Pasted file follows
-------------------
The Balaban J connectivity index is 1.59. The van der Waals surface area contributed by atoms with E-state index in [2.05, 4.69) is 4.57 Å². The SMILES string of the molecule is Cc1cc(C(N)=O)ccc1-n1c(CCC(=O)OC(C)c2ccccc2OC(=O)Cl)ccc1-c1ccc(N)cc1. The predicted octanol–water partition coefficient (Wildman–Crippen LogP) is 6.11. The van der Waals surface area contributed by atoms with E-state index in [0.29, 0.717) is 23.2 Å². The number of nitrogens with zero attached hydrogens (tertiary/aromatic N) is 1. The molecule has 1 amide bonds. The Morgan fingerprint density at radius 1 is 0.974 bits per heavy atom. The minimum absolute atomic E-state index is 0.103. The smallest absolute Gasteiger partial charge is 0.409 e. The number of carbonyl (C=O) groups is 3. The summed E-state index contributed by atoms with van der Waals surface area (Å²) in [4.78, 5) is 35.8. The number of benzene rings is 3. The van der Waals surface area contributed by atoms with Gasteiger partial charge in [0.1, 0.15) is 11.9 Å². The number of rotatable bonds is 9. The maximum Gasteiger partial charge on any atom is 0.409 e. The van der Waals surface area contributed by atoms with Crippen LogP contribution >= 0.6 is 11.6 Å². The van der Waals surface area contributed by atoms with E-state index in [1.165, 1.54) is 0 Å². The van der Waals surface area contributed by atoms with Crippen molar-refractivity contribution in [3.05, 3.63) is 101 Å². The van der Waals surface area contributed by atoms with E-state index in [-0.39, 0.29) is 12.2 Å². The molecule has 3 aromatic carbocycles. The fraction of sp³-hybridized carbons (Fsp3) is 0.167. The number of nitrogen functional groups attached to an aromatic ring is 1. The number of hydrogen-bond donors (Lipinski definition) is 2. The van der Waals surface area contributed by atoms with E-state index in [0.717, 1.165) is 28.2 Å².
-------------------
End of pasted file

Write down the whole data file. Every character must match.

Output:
The Balaban J connectivity index is 1.59. The van der Waals surface area contributed by atoms with E-state index in [2.05, 4.69) is 4.57 Å². The SMILES string of the molecule is Cc1cc(C(N)=O)ccc1-n1c(CCC(=O)OC(C)c2ccccc2OC(=O)Cl)ccc1-c1ccc(N)cc1. The predicted octanol–water partition coefficient (Wildman–Crippen LogP) is 6.11. The van der Waals surface area contributed by atoms with E-state index in [0.29, 0.717) is 23.2 Å². The number of nitrogens with zero attached hydrogens (tertiary/aromatic N) is 1. The molecule has 1 amide bonds. The Morgan fingerprint density at radius 1 is 0.974 bits per heavy atom. The minimum absolute atomic E-state index is 0.103. The smallest absolute Gasteiger partial charge is 0.409 e. The number of carbonyl (C=O) groups is 3. The summed E-state index contributed by atoms with van der Waals surface area (Å²) in [4.78, 5) is 35.8. The number of benzene rings is 3. The van der Waals surface area contributed by atoms with Gasteiger partial charge in [0.1, 0.15) is 11.9 Å². The number of rotatable bonds is 9. The maximum Gasteiger partial charge on any atom is 0.409 e. The van der Waals surface area contributed by atoms with Crippen LogP contribution >= 0.6 is 11.6 Å². The van der Waals surface area contributed by atoms with E-state index in [1.165, 1.54) is 0 Å². The van der Waals surface area contributed by atoms with Crippen molar-refractivity contribution in [3.05, 3.63) is 101 Å². The van der Waals surface area contributed by atoms with E-state index in [-0.39, 0.29) is 12.2 Å². The molecule has 3 aromatic carbocycles. The fraction of sp³-hybridized carbons (Fsp3) is 0.167. The number of nitrogen functional groups attached to an aromatic ring is 1. The number of hydrogen-bond donors (Lipinski definition) is 2. The van der Waals surface area contributed by atoms with E-state index in [0.717, 1.165) is 28.2 Å².